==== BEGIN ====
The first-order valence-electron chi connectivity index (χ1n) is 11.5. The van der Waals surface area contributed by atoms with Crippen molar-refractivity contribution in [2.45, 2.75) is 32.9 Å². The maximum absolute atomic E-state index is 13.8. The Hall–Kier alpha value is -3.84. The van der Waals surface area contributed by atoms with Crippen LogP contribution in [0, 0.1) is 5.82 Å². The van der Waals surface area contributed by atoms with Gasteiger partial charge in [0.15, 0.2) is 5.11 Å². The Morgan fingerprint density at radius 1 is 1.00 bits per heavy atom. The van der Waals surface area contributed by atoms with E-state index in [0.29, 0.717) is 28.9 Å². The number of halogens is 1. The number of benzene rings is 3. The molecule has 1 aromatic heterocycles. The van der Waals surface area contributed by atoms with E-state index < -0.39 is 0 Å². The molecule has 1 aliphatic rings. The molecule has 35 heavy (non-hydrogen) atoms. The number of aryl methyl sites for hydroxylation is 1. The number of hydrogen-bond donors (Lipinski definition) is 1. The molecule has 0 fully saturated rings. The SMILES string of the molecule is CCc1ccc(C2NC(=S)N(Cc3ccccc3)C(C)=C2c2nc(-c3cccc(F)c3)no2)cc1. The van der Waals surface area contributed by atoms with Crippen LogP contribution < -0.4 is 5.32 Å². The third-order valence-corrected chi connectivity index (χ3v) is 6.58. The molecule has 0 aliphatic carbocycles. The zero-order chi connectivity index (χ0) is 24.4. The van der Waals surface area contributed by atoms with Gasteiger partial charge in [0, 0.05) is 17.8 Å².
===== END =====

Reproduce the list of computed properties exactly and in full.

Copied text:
The first-order valence-electron chi connectivity index (χ1n) is 11.5. The van der Waals surface area contributed by atoms with Crippen molar-refractivity contribution in [2.45, 2.75) is 32.9 Å². The maximum absolute atomic E-state index is 13.8. The Hall–Kier alpha value is -3.84. The van der Waals surface area contributed by atoms with Crippen LogP contribution in [0, 0.1) is 5.82 Å². The van der Waals surface area contributed by atoms with Gasteiger partial charge in [0.15, 0.2) is 5.11 Å². The Morgan fingerprint density at radius 1 is 1.00 bits per heavy atom. The van der Waals surface area contributed by atoms with E-state index in [0.29, 0.717) is 28.9 Å². The number of halogens is 1. The number of benzene rings is 3. The molecule has 1 aromatic heterocycles. The van der Waals surface area contributed by atoms with E-state index < -0.39 is 0 Å². The molecule has 1 aliphatic rings. The molecule has 35 heavy (non-hydrogen) atoms. The number of aryl methyl sites for hydroxylation is 1. The number of hydrogen-bond donors (Lipinski definition) is 1. The molecule has 0 fully saturated rings. The SMILES string of the molecule is CCc1ccc(C2NC(=S)N(Cc3ccccc3)C(C)=C2c2nc(-c3cccc(F)c3)no2)cc1. The van der Waals surface area contributed by atoms with Crippen LogP contribution < -0.4 is 5.32 Å². The third-order valence-corrected chi connectivity index (χ3v) is 6.58. The molecule has 0 aliphatic carbocycles. The zero-order chi connectivity index (χ0) is 24.4. The van der Waals surface area contributed by atoms with Gasteiger partial charge in [0, 0.05) is 17.8 Å².